Ocean City Today

Management plan for park revealed

Defines way infrastructure and services will operate as island meets challenges
By Brian Gilliland | Aug 31, 2017

(Sept. 1, 2017) While its impacts might not be known until more than a decade has passed, the general management plan that will guide Assateague Island National Seashore in the years ahead has been completed and published.

None of the changes are going to happen overnight, or immediately or without public input. From this general management plan, park staff this fall will begin a year-long process of distilling a strategic plan to direct more near-term projects and possibilities. After that, staff would begin implementing its requirements.

As the strategic plan’s mileposts approach, Bill Hulslander, chief of resources management for the park, said there would be ample opportunity for the public to comment during the decision-making process.

But first, those decisions need some sort of basis, which is what the newly released document provides. In the early stages of the general plan’s development a couple of years ago, options were presented for public review, with park staff endorsing option three, which remains the favored path today.

The first option in the planning process is usually to do nothing, and so it was with this document. Park officials did explain that the continued, but entirely natural, westward migration of the barrier island would soon force changes to infrastructure and services regardless of park staff’s ability to deal with the issues.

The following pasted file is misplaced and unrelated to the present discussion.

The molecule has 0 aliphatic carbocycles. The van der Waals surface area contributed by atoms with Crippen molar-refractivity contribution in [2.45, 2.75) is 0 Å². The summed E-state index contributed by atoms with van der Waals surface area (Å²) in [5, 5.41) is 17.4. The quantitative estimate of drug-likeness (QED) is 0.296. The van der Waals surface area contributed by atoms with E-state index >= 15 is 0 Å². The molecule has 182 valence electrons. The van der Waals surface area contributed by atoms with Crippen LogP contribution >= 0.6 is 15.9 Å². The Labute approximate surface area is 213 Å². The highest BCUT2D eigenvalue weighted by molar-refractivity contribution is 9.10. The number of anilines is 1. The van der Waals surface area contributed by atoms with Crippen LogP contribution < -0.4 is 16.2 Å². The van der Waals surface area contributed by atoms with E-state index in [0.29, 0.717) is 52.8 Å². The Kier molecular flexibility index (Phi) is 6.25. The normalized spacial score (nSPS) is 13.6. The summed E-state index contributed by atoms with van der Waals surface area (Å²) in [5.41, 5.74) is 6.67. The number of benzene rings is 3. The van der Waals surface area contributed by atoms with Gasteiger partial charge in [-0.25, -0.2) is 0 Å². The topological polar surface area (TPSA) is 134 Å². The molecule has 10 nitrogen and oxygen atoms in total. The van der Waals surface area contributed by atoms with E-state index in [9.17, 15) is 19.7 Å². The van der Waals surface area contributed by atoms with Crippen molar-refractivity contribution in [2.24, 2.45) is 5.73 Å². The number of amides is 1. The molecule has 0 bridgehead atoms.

Next, beach replenishment similar to what is done in Ocean City was considered, where sand is collected from one area and dispersed on another.

After that, the park considered writing off facilities and amenities lost to erosion and other forces, and replacing them elsewhere on the island with better and more appropriate improvements. This is the option staff endorsed, and would result in more portable facilities, able to be moved off-island in the event of hurricane or other emergency situation.

Finally, the park could also focus solely on keeping what services it already provides current for as long as possible.

“We’re going to operate like we always have,” Hulslander said. “The island is dynamic, and our infrastructure is evolving.”

One example of this is already underway, as some of the oceanside campgrounds are slated to be moved from where they are now.

Hulslander said the contractor employed to move the campsites is preparing an environmental assessment, which will then be presented to the public to review and comment. From there, three or four options will be derived and one will be selected — much like this process.

“It’s all contingent on funding, and we don’t have funds yet,” he said.

While these alternatives could appear seem drastic, they are relatively mild when compared to the plan for the Virginia side of the island, where operations are underway to move the public beach 1.5 miles to the north to reduce maintenance costs as well as situate the public access part of the island on a more protected area.


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